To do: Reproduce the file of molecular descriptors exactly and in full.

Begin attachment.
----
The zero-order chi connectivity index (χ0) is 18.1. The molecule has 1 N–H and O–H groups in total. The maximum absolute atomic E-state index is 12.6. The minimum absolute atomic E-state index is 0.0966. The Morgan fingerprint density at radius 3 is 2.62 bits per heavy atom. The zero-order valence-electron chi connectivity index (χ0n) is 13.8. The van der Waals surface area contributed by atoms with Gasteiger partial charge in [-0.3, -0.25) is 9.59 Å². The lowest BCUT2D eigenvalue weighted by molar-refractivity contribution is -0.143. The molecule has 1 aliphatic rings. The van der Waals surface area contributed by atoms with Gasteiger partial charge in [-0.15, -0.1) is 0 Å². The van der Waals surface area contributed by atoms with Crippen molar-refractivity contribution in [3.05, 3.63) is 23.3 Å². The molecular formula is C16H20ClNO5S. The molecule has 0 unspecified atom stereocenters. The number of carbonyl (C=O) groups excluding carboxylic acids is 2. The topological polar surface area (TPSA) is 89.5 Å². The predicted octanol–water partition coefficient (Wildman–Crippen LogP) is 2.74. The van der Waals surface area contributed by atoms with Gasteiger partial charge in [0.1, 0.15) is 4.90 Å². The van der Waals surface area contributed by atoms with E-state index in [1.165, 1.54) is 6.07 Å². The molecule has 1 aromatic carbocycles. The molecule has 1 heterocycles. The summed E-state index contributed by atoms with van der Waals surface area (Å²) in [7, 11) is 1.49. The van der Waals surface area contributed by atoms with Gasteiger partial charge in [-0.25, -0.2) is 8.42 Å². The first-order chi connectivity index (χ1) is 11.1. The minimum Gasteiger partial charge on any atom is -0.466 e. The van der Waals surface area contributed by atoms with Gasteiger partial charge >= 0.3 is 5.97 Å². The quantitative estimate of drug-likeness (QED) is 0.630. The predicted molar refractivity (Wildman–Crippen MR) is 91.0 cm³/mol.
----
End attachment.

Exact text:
The zero-order chi connectivity index (χ0) is 18.1. The molecule has 1 N–H and O–H groups in total. The maximum absolute atomic E-state index is 12.6. The minimum absolute atomic E-state index is 0.0966. The Morgan fingerprint density at radius 3 is 2.62 bits per heavy atom. The zero-order valence-electron chi connectivity index (χ0n) is 13.8. The van der Waals surface area contributed by atoms with Gasteiger partial charge in [-0.3, -0.25) is 9.59 Å². The lowest BCUT2D eigenvalue weighted by molar-refractivity contribution is -0.143. The molecule has 1 aliphatic rings. The van der Waals surface area contributed by atoms with Gasteiger partial charge in [-0.15, -0.1) is 0 Å². The van der Waals surface area contributed by atoms with Crippen molar-refractivity contribution in [3.05, 3.63) is 23.3 Å². The molecular formula is C16H20ClNO5S. The molecule has 0 unspecified atom stereocenters. The number of carbonyl (C=O) groups excluding carboxylic acids is 2. The topological polar surface area (TPSA) is 89.5 Å². The predicted octanol–water partition coefficient (Wildman–Crippen LogP) is 2.74. The van der Waals surface area contributed by atoms with Gasteiger partial charge in [0.1, 0.15) is 4.90 Å². The van der Waals surface area contributed by atoms with E-state index in [1.165, 1.54) is 6.07 Å². The molecule has 1 aromatic carbocycles. The molecule has 1 heterocycles. The summed E-state index contributed by atoms with van der Waals surface area (Å²) in [7, 11) is 1.49. The van der Waals surface area contributed by atoms with Gasteiger partial charge in [-0.25, -0.2) is 8.42 Å². The first-order chi connectivity index (χ1) is 11.1. The minimum Gasteiger partial charge on any atom is -0.466 e. The van der Waals surface area contributed by atoms with Gasteiger partial charge >= 0.3 is 5.97 Å². The quantitative estimate of drug-likeness (QED) is 0.630. The predicted molar refractivity (Wildman–Crippen MR) is 91.0 cm³/mol.